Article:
Belfast Telegraph

Tuesday 23 September 2014

McIlroy putter agony goes on

VIRGINIA WATER, ENGLAND - MAY 23: Rory McIlroy of Northern Ireland hits an approach during the first round of the BMW PGA Championship on the West Course at Wentworth on May 22, 2013 in Virginia Water, England. (Photo by Julian Finney/Getty Images)

It took only a minute or two on a bitterly cold morning at Wentworth for Rory McIlroy and Graeme McDowell to banish any talk of a chill in their friendship.

After their opening shots landed side-by-side in the heart of the first fairway, McIlroy and McDowell looked more like the Chuckle Brothers than the Fighting Irish as they marched in perfect step to their golf balls.

Four and a half hours later, however, those smiles were replaced by matching grimaces as the pair – as well as fellow Ulsterman Darren Clarke – signed for frustrating first round 74's in the BMW PGA Championship.

If McIlroy's regard for McDowell appears as strong as ever, his relationship with his new Nike Method putter is less cosy.

For the second time since signing that lucrative $20m per annum deal with Nike last winter, the Holywood native went back to his old Scotty Cameron yesterday.

McIlroy dumped the Method after just 18 holes at the Abu Dhabi Championship, his seasonal debut and first event as a Nike player, explaining he needed a putter with more weight in its head to get the ball to the hole on heavily-grained greens.

He missed the cut in Abu Dhabi and reverting to a Scotty Cameron putter hardly produced the desired result once again yesterday as he took 33 putts on disconcertingly slow, bumpy putting surfaces at Wentworth, including a three-putt at 14.

The World No 2 actually performed with distinction early-on and looked almost certain to break par for the first time on Thursday in six appearances at the European Tour's annual showpiece as he breezed to three-under through 12 holes.

However, he then made five bogeys in his final six holes as he opened with 74 for the fourth time at Wentworth. "It was just one of those rounds I let slip through my fingers," said McIlroy.

Asked if intense media speculation about his impending split with management company Horizon and a fraught press conference on Tuesday had unsettled him, he insisted: "No, not at all.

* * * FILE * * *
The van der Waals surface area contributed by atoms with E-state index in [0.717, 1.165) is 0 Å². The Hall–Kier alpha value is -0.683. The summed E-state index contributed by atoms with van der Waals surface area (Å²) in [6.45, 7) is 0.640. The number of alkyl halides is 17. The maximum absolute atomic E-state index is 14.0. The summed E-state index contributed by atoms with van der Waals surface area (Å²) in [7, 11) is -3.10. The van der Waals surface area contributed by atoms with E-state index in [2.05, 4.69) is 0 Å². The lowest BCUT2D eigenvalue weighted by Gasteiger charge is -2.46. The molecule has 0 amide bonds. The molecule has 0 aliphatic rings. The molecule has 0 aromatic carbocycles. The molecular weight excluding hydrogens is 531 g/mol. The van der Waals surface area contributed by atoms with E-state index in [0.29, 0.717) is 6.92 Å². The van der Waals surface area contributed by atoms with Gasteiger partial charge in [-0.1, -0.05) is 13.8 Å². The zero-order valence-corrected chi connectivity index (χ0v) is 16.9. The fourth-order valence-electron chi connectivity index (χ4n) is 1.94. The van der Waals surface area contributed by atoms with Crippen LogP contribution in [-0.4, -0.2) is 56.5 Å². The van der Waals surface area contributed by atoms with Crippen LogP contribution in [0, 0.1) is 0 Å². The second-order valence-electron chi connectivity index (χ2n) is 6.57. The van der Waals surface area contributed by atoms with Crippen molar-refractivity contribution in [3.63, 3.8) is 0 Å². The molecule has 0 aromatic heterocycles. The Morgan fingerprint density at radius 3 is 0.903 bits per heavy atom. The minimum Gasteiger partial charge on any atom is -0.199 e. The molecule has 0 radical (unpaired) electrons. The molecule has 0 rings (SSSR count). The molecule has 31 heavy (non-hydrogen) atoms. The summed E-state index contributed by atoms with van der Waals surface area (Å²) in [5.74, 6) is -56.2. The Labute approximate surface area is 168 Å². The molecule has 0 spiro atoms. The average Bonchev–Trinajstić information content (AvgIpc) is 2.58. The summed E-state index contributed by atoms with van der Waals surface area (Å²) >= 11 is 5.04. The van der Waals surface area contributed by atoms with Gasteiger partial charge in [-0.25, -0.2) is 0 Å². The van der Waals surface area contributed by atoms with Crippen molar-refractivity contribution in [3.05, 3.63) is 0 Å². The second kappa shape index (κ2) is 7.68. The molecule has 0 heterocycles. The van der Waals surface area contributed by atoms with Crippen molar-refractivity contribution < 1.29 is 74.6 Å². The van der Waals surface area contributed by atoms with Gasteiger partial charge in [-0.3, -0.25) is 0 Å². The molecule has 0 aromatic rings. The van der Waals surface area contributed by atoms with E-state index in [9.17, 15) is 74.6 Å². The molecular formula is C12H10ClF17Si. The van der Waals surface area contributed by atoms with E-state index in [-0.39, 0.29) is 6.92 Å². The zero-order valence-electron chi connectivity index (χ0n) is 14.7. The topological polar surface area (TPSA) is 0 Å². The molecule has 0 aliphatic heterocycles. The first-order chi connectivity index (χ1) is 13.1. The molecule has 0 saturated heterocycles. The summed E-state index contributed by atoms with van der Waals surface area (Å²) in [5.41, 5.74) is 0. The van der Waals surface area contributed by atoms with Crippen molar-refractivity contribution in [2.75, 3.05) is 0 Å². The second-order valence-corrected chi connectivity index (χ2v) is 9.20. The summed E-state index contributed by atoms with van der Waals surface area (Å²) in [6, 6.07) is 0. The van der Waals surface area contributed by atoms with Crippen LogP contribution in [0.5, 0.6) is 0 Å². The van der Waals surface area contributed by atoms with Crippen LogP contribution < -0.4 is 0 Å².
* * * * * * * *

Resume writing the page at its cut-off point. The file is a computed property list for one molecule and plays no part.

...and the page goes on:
"I just didn't get a whole lot out of the round. Even when I went three-under through 12, I felt it could have been a little bit better and when things started to not go my way, I really didn't hold it together too well."

McIlroy's putting held him back at the Masters, the Players and once again yesterday. In fairness, conditions were difficult as a thunderstorm caused a 90 minutes halt to play. Luke Donald hit a shocking 78.

Yet South African James Kingston justified the invitation he received from this week's sponsors with an outstanding 66. He led Finland's Mikko Ilonen by one as play closed.

McDowell (pictured) confessed he usually finds Wentworth "long and a bit of a slog" on cold, damp days like these. So the Portrush man's disappointment almost was palpable after a double-bogey seven at the last undid a fairly decent day's graft.

McDowell's relationship with the 18th is fraught. He made an unfortunate eight at this quirky par five on his way to a first round 74 last year. Yesterday, McDowell final tee shot landed in a right fairway bunker. After laying-up, he was shocked to see his apporach fall short into the hazard in front of the green.

"I'm disappointed with the finish more than anything. I feel a bit beaten-up right now because I thought my third into 18 was a good shot. I was licking my chops with a 6-iron all over the pin and it got knocked out of the sky.

"I'm in great form. I'm swinging the club great. I'm feeling great," said McDowell, winner of last Sunday's Volvo World Match Play, his second tournament victory in five weeks. "Just sometimes you get to golf courses which don't fit your eye 100%."

Still, his and McIlroy's sunny disposition in each other's company was illuminating.

"Whatever happens between Rory and Horizon Sports, the last thing I want is that we lose our friendship," said the Portrush man. "And that's not going to happen."

Strain showed between the two Ryder Cup, Seve Trophy and World Cup partners in recent days when McIlroy was irked by remarks made by McDowell under media questioning about the Holywood native's desire to set-up a management company of his own.

"After I explained to Rory where I was coming from, he understood," said McDowell. "We have no problems. He's a great player, a great friend and our friendship is not in jeopardy."

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